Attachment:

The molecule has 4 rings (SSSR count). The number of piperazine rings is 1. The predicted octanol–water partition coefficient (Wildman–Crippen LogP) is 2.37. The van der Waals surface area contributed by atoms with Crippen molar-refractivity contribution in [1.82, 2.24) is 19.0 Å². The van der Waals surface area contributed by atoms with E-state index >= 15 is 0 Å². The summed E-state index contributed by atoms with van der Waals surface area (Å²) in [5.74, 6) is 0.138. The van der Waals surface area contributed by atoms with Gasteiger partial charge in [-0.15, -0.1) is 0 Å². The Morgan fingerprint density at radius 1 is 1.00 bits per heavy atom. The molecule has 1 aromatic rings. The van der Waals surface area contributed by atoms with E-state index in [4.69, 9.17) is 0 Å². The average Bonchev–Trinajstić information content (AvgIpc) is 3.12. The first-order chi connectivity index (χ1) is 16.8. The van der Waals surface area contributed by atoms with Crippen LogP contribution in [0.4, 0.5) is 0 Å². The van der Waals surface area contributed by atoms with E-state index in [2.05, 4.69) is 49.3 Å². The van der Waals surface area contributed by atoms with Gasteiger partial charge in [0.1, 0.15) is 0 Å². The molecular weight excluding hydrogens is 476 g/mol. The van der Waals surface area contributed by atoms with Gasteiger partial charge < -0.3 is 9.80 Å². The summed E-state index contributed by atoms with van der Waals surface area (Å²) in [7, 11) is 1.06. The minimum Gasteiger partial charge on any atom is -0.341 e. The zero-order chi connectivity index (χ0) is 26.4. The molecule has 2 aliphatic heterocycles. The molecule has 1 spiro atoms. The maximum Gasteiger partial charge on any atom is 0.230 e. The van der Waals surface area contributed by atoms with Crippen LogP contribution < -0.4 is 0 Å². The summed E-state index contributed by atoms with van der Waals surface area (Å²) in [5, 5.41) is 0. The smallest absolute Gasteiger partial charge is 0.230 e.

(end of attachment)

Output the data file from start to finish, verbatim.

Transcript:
The molecule has 4 rings (SSSR count). The number of piperazine rings is 1. The predicted octanol–water partition coefficient (Wildman–Crippen LogP) is 2.37. The van der Waals surface area contributed by atoms with Crippen molar-refractivity contribution in [1.82, 2.24) is 19.0 Å². The van der Waals surface area contributed by atoms with E-state index >= 15 is 0 Å². The summed E-state index contributed by atoms with van der Waals surface area (Å²) in [5.74, 6) is 0.138. The van der Waals surface area contributed by atoms with Gasteiger partial charge in [-0.15, -0.1) is 0 Å². The Morgan fingerprint density at radius 1 is 1.00 bits per heavy atom. The molecule has 1 aromatic rings. The van der Waals surface area contributed by atoms with E-state index in [4.69, 9.17) is 0 Å². The average Bonchev–Trinajstić information content (AvgIpc) is 3.12. The first-order chi connectivity index (χ1) is 16.8. The van der Waals surface area contributed by atoms with Crippen LogP contribution in [0.4, 0.5) is 0 Å². The van der Waals surface area contributed by atoms with E-state index in [2.05, 4.69) is 49.3 Å². The van der Waals surface area contributed by atoms with Gasteiger partial charge in [0.1, 0.15) is 0 Å². The molecular weight excluding hydrogens is 476 g/mol. The van der Waals surface area contributed by atoms with Gasteiger partial charge < -0.3 is 9.80 Å². The summed E-state index contributed by atoms with van der Waals surface area (Å²) in [7, 11) is 1.06. The minimum Gasteiger partial charge on any atom is -0.341 e. The zero-order chi connectivity index (χ0) is 26.4. The molecule has 2 aliphatic heterocycles. The molecule has 1 spiro atoms. The maximum Gasteiger partial charge on any atom is 0.230 e. The van der Waals surface area contributed by atoms with Crippen LogP contribution < -0.4 is 0 Å². The summed E-state index contributed by atoms with van der Waals surface area (Å²) in [5, 5.41) is 0. The smallest absolute Gasteiger partial charge is 0.230 e.